When I tell my children to put on their shoes I’m not being mean. I’m not being corrective. I’m not even trying to teach them some deep lesson. I’m simply telling them that if you want to go there you need shoes. I’ve even provided them with several different kinds of shoes to wear. Usually I don’t even care which shoes they choose. They could go with sandals, flip flops, tennis shoes or even snow boots…I’m not saying ‘no’ I’m simply saying, “If you want to go outside you need something on your feet.”

There are lots of passages of Scriptures that are like this. And I’m sure there are prayers you’ve prayed that qualify as having a ‘go put on your shoes answer’. One passage I find interesting is Matthew 5 – it’s the Beatitudes.

  • Do you want the kingdom of heaven? You should be poor in spirit.
  • Do you want to inherit the earth? You should be meek.
  • Do you want to be satisfied? You should hunger and thirst for righteousness.
  • Do you want mercy? You should be merciful.
  • Do you want to see God? You should be pure in heart.
  • Do you want to be a son of God? You should be a peacemaker.

There are other passages.

  • Do you want to be first? You should be last.
  • Do you want to lead? You should serve.


I don’t know what you’re praying about but just maybe God’s said ‘yes’. Now go put on your shoes.

Love y’all, God Bless,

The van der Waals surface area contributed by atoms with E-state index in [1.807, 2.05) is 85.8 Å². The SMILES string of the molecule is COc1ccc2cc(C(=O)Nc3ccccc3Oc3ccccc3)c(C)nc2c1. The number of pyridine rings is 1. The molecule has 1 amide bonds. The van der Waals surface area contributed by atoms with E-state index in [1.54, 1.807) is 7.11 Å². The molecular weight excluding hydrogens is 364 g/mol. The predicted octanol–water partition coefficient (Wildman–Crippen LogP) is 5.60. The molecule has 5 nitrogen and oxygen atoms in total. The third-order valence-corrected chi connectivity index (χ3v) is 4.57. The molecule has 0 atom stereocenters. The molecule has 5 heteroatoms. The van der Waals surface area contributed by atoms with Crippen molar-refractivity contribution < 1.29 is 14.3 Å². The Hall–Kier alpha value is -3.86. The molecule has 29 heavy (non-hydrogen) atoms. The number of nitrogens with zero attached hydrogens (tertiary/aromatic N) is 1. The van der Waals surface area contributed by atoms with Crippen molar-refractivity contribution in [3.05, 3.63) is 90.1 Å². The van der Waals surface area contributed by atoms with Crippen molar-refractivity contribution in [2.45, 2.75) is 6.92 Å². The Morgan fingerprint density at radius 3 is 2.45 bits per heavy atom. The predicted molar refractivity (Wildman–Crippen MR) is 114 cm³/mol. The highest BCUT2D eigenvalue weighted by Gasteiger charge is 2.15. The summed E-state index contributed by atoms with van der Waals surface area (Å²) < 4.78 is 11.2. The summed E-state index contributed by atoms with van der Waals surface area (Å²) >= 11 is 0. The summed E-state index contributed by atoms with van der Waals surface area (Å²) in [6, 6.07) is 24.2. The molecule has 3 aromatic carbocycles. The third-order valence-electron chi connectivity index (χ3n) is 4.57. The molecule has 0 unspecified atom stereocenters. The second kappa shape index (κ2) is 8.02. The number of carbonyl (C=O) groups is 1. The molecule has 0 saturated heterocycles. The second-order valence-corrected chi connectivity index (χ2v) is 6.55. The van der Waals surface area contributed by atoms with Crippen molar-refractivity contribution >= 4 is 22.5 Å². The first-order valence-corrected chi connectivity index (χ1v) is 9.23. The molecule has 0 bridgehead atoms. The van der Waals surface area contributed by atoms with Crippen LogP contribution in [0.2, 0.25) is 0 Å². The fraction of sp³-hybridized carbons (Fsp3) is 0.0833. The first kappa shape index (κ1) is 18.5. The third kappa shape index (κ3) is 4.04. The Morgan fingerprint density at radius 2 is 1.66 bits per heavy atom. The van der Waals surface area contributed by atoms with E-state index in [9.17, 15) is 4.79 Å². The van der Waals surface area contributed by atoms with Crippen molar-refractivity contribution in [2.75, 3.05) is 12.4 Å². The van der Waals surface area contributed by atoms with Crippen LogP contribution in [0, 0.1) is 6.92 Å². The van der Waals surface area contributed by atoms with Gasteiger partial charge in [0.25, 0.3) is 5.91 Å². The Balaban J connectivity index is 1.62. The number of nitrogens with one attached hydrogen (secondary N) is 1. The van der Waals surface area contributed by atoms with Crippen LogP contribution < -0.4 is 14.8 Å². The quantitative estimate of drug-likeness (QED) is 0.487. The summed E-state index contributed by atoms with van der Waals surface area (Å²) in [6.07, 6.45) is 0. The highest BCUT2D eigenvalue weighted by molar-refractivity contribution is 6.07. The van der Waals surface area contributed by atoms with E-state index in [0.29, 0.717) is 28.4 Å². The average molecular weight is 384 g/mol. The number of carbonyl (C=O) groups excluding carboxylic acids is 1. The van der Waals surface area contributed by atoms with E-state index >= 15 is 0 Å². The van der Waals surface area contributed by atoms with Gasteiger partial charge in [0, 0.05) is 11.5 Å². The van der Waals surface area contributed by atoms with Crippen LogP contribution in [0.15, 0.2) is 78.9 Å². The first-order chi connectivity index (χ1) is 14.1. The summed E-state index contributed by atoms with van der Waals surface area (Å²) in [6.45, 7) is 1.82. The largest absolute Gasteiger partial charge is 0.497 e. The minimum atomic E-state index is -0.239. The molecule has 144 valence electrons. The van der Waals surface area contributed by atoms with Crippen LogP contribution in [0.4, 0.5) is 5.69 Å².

Chad

 

Notes to Notice

NEW SEMESTER SHINDIG!

It’s the end of the summer and the beginning of a new semester! Join us WEDNESDAY, September 5th as we kick of the NEW Semester of CAM. We’ll meet in Room 800 and discover what the new season holds – we’ll hear Christmas music and plans; we’ll discover more about and upcoming recording project and much more! It will be a night you don’t want to miss!

END OF SUMMER SCHEDULE CHANGES

The next three weeks will be different for us. We’re running off the end of that unusual summer schedule and we’ll pick back up in September! Here’s what’s ahead

August 15th – NEXT WEEK – FRESH FISH – no rehearsal

August 22nd – FIRST S.T.E.P. – This is the night we pray at the schools. No rehearsals

August 29th – All Stars Children’s Kick Off – This is a night for the whole family. Everyone will be in the Worship Center. No rehearsals.

I’ll be in contact with the Praise Band and Praise Teams regarding special rehearsals for these weeks.

As you know…we’ve gotten so flexible now we’re fluid…the schedule is always adjusting. Keep your eyes on theScore to discover what’s on tap in the days to come!

NEW WEBSITE!

Our church website has a new look and loads more information! Check it out www.fbcowasso.org – you can also read and comment on theScore online! Visit www.fbcowasso.org/thescore to read and post your comments today! I LOVE TO HEAR FROM YOU!

AUGUST 15TH – OPENING DAY

Takes place NEXT THURSDAY – All of CAM will help lead on this night we launch into this new season of ministry together.

What: Opening Day

Who: ALL OF CAM & every other Ministry Team

When: Wednesday, August 15th – 6:30 – 8:00pm in the Worship Center

Dinner Before: FISH FRY – hosted by the Men’s Ministry Team

Dessert After: hosted by the Family Ministry Team

FRESH FISH SCHEDULE

4:45 Fish Fry Begins

5:45 TECH CALL TIME

5:50 Video Run Through

o Coffee House

o Fresh Fish Testimonies – 1 – 6

6:05 Quartet Sound Check

6:10 Praise Band and Praise Team Sound Check

6:15 Doors Open

6:30 Service Begins

8:00 Ice Cream and Cookie in the Foyer!

STANDARD OF EXCELLENCE – Identify and Equip Leaders

II Timothy 2:2 say, “And the things you have heard from me among many witnesses, commit these to faithful men who will be able to teach others also.”